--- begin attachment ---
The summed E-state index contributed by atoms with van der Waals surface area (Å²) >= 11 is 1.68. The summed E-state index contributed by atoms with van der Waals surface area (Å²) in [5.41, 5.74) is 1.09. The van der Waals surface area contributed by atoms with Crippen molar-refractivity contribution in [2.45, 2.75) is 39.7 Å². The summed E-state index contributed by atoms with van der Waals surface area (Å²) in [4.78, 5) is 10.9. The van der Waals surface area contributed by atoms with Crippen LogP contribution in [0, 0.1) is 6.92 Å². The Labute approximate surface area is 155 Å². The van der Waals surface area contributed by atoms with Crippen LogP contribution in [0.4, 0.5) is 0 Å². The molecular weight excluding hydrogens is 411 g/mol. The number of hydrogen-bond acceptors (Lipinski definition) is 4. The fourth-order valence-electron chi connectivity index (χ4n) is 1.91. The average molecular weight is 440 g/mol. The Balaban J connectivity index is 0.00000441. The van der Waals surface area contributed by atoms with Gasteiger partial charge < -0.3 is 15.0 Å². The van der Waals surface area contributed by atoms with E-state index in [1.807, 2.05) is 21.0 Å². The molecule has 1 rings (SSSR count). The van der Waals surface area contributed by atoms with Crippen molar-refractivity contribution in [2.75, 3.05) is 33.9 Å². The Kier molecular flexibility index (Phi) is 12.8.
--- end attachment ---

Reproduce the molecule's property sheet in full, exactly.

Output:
The summed E-state index contributed by atoms with van der Waals surface area (Å²) >= 11 is 1.68. The summed E-state index contributed by atoms with van der Waals surface area (Å²) in [5.41, 5.74) is 1.09. The van der Waals surface area contributed by atoms with Crippen molar-refractivity contribution in [2.45, 2.75) is 39.7 Å². The summed E-state index contributed by atoms with van der Waals surface area (Å²) in [4.78, 5) is 10.9. The van der Waals surface area contributed by atoms with Crippen LogP contribution in [0, 0.1) is 6.92 Å². The Labute approximate surface area is 155 Å². The van der Waals surface area contributed by atoms with Crippen LogP contribution in [0.4, 0.5) is 0 Å². The molecular weight excluding hydrogens is 411 g/mol. The number of hydrogen-bond acceptors (Lipinski definition) is 4. The fourth-order valence-electron chi connectivity index (χ4n) is 1.91. The average molecular weight is 440 g/mol. The Balaban J connectivity index is 0.00000441. The van der Waals surface area contributed by atoms with Gasteiger partial charge < -0.3 is 15.0 Å². The van der Waals surface area contributed by atoms with E-state index in [1.807, 2.05) is 21.0 Å². The molecule has 1 rings (SSSR count). The van der Waals surface area contributed by atoms with Crippen molar-refractivity contribution in [2.75, 3.05) is 33.9 Å². The Kier molecular flexibility index (Phi) is 12.8.